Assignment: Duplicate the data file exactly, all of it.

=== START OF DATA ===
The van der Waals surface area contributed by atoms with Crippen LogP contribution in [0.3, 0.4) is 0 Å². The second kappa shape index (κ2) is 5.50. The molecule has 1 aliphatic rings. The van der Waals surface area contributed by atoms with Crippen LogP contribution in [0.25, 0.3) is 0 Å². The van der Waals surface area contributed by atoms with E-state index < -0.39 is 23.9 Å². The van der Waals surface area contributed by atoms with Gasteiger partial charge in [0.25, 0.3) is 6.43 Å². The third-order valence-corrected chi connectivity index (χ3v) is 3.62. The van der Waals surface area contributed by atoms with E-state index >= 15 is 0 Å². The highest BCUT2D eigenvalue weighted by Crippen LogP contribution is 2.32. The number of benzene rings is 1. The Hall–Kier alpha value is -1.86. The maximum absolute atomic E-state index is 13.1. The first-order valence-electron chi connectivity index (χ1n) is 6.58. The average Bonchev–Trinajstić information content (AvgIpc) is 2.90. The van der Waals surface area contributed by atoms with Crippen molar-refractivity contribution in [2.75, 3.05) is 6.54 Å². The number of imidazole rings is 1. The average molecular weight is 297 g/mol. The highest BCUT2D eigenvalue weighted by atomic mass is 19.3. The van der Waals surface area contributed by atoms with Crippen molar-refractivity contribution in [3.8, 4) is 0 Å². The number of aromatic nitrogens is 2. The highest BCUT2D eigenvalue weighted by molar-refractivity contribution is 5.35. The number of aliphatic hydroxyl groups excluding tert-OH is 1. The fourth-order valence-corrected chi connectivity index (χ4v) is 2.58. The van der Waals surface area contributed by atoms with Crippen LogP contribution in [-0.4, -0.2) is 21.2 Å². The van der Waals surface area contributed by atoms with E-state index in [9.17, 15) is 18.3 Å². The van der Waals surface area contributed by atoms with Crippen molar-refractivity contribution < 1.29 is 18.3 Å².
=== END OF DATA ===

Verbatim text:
The van der Waals surface area contributed by atoms with Crippen LogP contribution in [0.3, 0.4) is 0 Å². The second kappa shape index (κ2) is 5.50. The molecule has 1 aliphatic rings. The van der Waals surface area contributed by atoms with Crippen LogP contribution in [0.25, 0.3) is 0 Å². The van der Waals surface area contributed by atoms with E-state index < -0.39 is 23.9 Å². The van der Waals surface area contributed by atoms with Gasteiger partial charge in [0.25, 0.3) is 6.43 Å². The third-order valence-corrected chi connectivity index (χ3v) is 3.62. The van der Waals surface area contributed by atoms with E-state index >= 15 is 0 Å². The highest BCUT2D eigenvalue weighted by Crippen LogP contribution is 2.32. The number of benzene rings is 1. The Hall–Kier alpha value is -1.86. The maximum absolute atomic E-state index is 13.1. The first-order valence-electron chi connectivity index (χ1n) is 6.58. The average Bonchev–Trinajstić information content (AvgIpc) is 2.90. The van der Waals surface area contributed by atoms with Crippen molar-refractivity contribution in [2.75, 3.05) is 6.54 Å². The number of imidazole rings is 1. The average molecular weight is 297 g/mol. The highest BCUT2D eigenvalue weighted by atomic mass is 19.3. The van der Waals surface area contributed by atoms with Crippen molar-refractivity contribution in [3.8, 4) is 0 Å². The number of aromatic nitrogens is 2. The highest BCUT2D eigenvalue weighted by molar-refractivity contribution is 5.35. The number of aliphatic hydroxyl groups excluding tert-OH is 1. The fourth-order valence-corrected chi connectivity index (χ4v) is 2.58. The van der Waals surface area contributed by atoms with Crippen LogP contribution in [-0.4, -0.2) is 21.2 Å². The van der Waals surface area contributed by atoms with E-state index in [9.17, 15) is 18.3 Å². The van der Waals surface area contributed by atoms with Crippen molar-refractivity contribution < 1.29 is 18.3 Å².